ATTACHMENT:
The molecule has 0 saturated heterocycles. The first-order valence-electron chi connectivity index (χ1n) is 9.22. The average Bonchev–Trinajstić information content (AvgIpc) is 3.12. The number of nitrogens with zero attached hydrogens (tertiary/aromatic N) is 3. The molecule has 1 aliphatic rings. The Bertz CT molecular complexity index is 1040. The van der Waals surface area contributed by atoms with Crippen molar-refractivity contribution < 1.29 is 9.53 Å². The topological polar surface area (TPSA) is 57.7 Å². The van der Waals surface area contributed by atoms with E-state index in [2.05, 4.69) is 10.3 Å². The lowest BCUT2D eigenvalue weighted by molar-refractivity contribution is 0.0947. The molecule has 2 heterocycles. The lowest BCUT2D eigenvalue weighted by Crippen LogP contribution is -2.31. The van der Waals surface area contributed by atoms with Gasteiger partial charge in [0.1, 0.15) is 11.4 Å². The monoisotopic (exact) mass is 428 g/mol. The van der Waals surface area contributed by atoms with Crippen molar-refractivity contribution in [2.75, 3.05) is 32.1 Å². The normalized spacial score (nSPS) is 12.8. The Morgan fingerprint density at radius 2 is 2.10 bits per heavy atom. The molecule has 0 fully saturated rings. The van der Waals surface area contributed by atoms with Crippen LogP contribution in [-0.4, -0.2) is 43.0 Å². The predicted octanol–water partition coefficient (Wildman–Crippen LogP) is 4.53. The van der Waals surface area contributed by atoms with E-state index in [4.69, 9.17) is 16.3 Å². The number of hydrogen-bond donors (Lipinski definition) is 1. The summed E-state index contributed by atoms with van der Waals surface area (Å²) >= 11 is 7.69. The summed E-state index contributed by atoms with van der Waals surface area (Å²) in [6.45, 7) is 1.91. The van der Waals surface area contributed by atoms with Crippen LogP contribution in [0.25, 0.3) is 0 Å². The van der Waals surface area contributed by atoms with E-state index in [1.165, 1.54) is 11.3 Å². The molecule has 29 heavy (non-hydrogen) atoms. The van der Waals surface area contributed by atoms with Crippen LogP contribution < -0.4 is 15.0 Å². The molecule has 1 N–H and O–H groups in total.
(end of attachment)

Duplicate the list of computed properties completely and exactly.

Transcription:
The molecule has 0 saturated heterocycles. The first-order valence-electron chi connectivity index (χ1n) is 9.22. The average Bonchev–Trinajstić information content (AvgIpc) is 3.12. The number of nitrogens with zero attached hydrogens (tertiary/aromatic N) is 3. The molecule has 1 aliphatic rings. The Bertz CT molecular complexity index is 1040. The van der Waals surface area contributed by atoms with Crippen molar-refractivity contribution < 1.29 is 9.53 Å². The topological polar surface area (TPSA) is 57.7 Å². The van der Waals surface area contributed by atoms with E-state index in [2.05, 4.69) is 10.3 Å². The lowest BCUT2D eigenvalue weighted by molar-refractivity contribution is 0.0947. The molecule has 2 heterocycles. The lowest BCUT2D eigenvalue weighted by Crippen LogP contribution is -2.31. The van der Waals surface area contributed by atoms with Gasteiger partial charge in [0.1, 0.15) is 11.4 Å². The monoisotopic (exact) mass is 428 g/mol. The van der Waals surface area contributed by atoms with Crippen molar-refractivity contribution in [2.75, 3.05) is 32.1 Å². The normalized spacial score (nSPS) is 12.8. The Morgan fingerprint density at radius 2 is 2.10 bits per heavy atom. The molecule has 0 fully saturated rings. The van der Waals surface area contributed by atoms with Crippen LogP contribution in [-0.4, -0.2) is 43.0 Å². The predicted octanol–water partition coefficient (Wildman–Crippen LogP) is 4.53. The van der Waals surface area contributed by atoms with E-state index in [4.69, 9.17) is 16.3 Å². The number of hydrogen-bond donors (Lipinski definition) is 1. The summed E-state index contributed by atoms with van der Waals surface area (Å²) >= 11 is 7.69. The summed E-state index contributed by atoms with van der Waals surface area (Å²) in [6.45, 7) is 1.91. The van der Waals surface area contributed by atoms with Crippen LogP contribution in [0.25, 0.3) is 0 Å². The van der Waals surface area contributed by atoms with E-state index in [1.165, 1.54) is 11.3 Å². The molecule has 29 heavy (non-hydrogen) atoms. The van der Waals surface area contributed by atoms with Crippen LogP contribution < -0.4 is 15.0 Å². The molecule has 1 N–H and O–H groups in total.